The final step I would take would be contingent on the presidents decision. The
following are a list of possible decisions he could make and how I would respond
If he selects one of the three female applicants
My job in this specific scenario would be done. The new candidate was selected
in a fair and unbiased way, and the president successfully ignored his own personal
gender bias for the good and the ethical standards of the company. I would continue to
implement the blind screening process without names or demographic information in
future hiring situations. I would also begin to create specific materials for upper
management to use when making fair, ethical hiring decisions and adopt the Society for
Human Resource Management (SHRM) Code of Ethics to avoid a similar situation in
the future.
If he refuses to select one of them without their names and their demographic
information, or asks to reopen the position for applications
First, I would ask for a detailed explanation of why that information is relevant to
the decision. Each candidate had ample amount of experiences and skills that made
them a good fit based on the selection criteria. What would that information add to your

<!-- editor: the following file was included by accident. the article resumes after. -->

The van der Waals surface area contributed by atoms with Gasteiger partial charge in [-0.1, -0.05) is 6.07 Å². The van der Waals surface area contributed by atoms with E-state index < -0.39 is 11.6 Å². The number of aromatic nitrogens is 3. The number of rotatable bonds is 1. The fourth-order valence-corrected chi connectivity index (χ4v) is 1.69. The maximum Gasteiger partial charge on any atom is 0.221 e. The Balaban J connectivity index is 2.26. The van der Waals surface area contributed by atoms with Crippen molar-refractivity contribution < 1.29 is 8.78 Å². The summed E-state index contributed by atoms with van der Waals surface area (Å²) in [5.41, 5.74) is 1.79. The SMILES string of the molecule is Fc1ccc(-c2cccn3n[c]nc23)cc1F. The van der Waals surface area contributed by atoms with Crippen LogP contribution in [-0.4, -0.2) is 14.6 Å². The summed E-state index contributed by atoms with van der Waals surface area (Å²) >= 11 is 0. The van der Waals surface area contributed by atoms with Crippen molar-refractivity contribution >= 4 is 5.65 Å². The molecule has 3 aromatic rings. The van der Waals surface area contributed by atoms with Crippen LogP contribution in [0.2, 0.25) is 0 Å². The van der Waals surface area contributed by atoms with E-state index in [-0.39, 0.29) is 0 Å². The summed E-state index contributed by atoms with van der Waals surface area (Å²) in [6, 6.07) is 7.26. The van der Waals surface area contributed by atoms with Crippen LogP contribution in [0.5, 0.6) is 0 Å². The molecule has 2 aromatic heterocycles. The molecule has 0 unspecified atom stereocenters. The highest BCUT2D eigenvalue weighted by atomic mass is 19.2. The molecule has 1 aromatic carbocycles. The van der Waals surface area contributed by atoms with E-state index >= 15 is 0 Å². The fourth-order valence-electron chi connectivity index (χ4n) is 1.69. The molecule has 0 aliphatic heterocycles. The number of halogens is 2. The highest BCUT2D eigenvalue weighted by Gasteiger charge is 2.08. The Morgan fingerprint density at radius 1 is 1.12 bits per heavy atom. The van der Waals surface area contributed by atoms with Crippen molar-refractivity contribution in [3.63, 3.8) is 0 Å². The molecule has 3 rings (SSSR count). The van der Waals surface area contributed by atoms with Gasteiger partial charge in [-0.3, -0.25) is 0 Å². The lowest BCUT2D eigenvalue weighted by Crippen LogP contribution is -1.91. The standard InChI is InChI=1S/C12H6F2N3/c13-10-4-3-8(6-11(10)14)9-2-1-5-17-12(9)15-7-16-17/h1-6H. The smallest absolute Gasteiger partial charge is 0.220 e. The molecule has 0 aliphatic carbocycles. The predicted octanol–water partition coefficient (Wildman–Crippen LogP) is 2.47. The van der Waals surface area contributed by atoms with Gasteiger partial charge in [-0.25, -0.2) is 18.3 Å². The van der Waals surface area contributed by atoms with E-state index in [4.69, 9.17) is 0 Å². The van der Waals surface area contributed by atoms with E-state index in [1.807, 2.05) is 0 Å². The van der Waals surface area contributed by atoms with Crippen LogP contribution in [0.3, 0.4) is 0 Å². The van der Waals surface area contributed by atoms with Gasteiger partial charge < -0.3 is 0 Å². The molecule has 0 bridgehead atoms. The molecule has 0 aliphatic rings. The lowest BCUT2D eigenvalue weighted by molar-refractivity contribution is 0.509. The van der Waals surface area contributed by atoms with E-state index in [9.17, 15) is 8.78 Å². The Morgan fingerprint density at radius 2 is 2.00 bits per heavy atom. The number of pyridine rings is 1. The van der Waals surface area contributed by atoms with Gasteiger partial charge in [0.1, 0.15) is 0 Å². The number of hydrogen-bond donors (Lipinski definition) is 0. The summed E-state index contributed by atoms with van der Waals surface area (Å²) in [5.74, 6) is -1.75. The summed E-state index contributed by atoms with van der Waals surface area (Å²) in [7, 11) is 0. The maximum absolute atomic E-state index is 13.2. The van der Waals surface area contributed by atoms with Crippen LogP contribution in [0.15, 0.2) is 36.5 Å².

decision process?
Second, I would ask him why the position needs to be reopened for applications.
What other qualities would an applicant need to possess that these three are missing to
be successful in the position? Based on the selection criteria already established for the
role, all three candidates meet and exceed those expectations. If there needs to be
another round of applicants, what additional information do I need to look for?

Finally, I would put together a fact sheet for hiring to give to the president and all
other upper management employees who play a role in the hiring process. It would
break down the companys missions and values that favor hard work and good
experience over gender or other bias information, key characteristics to look for (work
ethic, experiences, education, skills, etc.), and include a brief summary of the laws in
place that address discrimination against women or any other category of people in the
workplace. This would serve to remind the president and the rest of the company that
the hiring decision is meant to be based on legitimate qualifications, not demographic
information. It will tie it back to the roots of the organization and the law to point out the
seriousness and importance of the issue moving forward. I would also include a copy of
the Society for Human Resource Management (SHRM) Code of Ethics to each upper
management employee for reference. These actions should help the president